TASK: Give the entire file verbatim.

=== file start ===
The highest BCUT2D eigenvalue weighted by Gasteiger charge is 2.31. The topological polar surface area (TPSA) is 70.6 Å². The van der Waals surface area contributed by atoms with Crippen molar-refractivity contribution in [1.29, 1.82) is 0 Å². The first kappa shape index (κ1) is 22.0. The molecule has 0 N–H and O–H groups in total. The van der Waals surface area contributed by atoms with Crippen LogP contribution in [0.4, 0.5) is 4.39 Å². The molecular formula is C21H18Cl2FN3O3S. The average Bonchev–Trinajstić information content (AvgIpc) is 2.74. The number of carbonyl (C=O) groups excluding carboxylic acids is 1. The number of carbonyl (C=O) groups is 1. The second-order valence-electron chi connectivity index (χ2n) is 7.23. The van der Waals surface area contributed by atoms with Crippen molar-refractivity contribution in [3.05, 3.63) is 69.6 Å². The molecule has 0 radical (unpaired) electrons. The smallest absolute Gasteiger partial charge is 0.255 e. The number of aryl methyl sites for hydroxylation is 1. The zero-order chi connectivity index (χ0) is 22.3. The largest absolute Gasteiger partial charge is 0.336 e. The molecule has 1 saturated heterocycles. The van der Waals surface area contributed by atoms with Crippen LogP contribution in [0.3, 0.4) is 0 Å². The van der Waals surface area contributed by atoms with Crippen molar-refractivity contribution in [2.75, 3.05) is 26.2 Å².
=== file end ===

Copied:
The highest BCUT2D eigenvalue weighted by Gasteiger charge is 2.31. The topological polar surface area (TPSA) is 70.6 Å². The van der Waals surface area contributed by atoms with Crippen molar-refractivity contribution in [1.29, 1.82) is 0 Å². The first kappa shape index (κ1) is 22.0. The molecule has 0 N–H and O–H groups in total. The van der Waals surface area contributed by atoms with Crippen LogP contribution in [0.4, 0.5) is 4.39 Å². The molecular formula is C21H18Cl2FN3O3S. The average Bonchev–Trinajstić information content (AvgIpc) is 2.74. The number of carbonyl (C=O) groups excluding carboxylic acids is 1. The number of carbonyl (C=O) groups is 1. The second-order valence-electron chi connectivity index (χ2n) is 7.23. The van der Waals surface area contributed by atoms with Crippen molar-refractivity contribution in [3.05, 3.63) is 69.6 Å². The molecule has 0 radical (unpaired) electrons. The smallest absolute Gasteiger partial charge is 0.255 e. The number of aryl methyl sites for hydroxylation is 1. The zero-order chi connectivity index (χ0) is 22.3. The largest absolute Gasteiger partial charge is 0.336 e. The molecule has 1 saturated heterocycles. The van der Waals surface area contributed by atoms with Crippen LogP contribution in [0.3, 0.4) is 0 Å². The van der Waals surface area contributed by atoms with Crippen molar-refractivity contribution in [2.75, 3.05) is 26.2 Å².